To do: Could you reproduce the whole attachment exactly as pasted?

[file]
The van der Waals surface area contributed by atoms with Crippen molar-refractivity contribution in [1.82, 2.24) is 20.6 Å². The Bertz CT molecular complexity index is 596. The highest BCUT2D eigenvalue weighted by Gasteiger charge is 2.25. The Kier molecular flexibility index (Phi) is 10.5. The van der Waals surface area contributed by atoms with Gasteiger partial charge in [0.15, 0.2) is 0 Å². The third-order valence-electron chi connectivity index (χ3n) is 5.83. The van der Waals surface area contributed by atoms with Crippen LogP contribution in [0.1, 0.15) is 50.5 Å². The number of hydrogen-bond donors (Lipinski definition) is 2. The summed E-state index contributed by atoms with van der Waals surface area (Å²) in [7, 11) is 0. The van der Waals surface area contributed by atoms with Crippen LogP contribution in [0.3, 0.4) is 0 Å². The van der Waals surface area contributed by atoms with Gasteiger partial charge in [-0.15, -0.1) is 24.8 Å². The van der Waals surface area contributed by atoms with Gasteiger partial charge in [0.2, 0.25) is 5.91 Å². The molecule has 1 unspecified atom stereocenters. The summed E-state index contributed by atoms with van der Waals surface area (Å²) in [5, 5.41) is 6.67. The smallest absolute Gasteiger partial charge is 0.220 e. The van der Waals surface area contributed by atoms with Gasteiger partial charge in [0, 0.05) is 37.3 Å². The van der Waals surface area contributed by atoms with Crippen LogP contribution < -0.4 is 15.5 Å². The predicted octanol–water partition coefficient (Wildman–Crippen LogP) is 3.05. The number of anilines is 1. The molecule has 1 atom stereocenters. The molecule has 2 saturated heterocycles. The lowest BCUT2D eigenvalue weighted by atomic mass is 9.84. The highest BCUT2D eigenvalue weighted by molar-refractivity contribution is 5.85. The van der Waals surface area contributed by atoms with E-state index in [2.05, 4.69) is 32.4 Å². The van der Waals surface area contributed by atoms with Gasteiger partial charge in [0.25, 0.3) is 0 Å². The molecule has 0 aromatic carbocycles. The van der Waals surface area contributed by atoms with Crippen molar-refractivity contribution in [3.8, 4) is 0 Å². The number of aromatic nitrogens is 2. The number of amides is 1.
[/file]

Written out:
The van der Waals surface area contributed by atoms with Crippen molar-refractivity contribution in [1.82, 2.24) is 20.6 Å². The Bertz CT molecular complexity index is 596. The highest BCUT2D eigenvalue weighted by Gasteiger charge is 2.25. The Kier molecular flexibility index (Phi) is 10.5. The van der Waals surface area contributed by atoms with Gasteiger partial charge in [0.15, 0.2) is 0 Å². The third-order valence-electron chi connectivity index (χ3n) is 5.83. The van der Waals surface area contributed by atoms with Crippen LogP contribution in [0.1, 0.15) is 50.5 Å². The number of hydrogen-bond donors (Lipinski definition) is 2. The summed E-state index contributed by atoms with van der Waals surface area (Å²) in [7, 11) is 0. The van der Waals surface area contributed by atoms with Crippen LogP contribution in [0.3, 0.4) is 0 Å². The van der Waals surface area contributed by atoms with Gasteiger partial charge in [-0.15, -0.1) is 24.8 Å². The van der Waals surface area contributed by atoms with Gasteiger partial charge in [0.2, 0.25) is 5.91 Å². The molecule has 1 unspecified atom stereocenters. The summed E-state index contributed by atoms with van der Waals surface area (Å²) in [5, 5.41) is 6.67. The smallest absolute Gasteiger partial charge is 0.220 e. The van der Waals surface area contributed by atoms with Gasteiger partial charge in [0, 0.05) is 37.3 Å². The van der Waals surface area contributed by atoms with Crippen LogP contribution < -0.4 is 15.5 Å². The predicted octanol–water partition coefficient (Wildman–Crippen LogP) is 3.05. The number of anilines is 1. The molecule has 1 atom stereocenters. The molecule has 2 saturated heterocycles. The lowest BCUT2D eigenvalue weighted by atomic mass is 9.84. The highest BCUT2D eigenvalue weighted by molar-refractivity contribution is 5.85. The van der Waals surface area contributed by atoms with E-state index in [2.05, 4.69) is 32.4 Å². The van der Waals surface area contributed by atoms with Gasteiger partial charge in [0.25, 0.3) is 0 Å². The molecule has 0 aromatic carbocycles. The van der Waals surface area contributed by atoms with Crippen molar-refractivity contribution in [3.8, 4) is 0 Å². The number of aromatic nitrogens is 2. The number of amides is 1.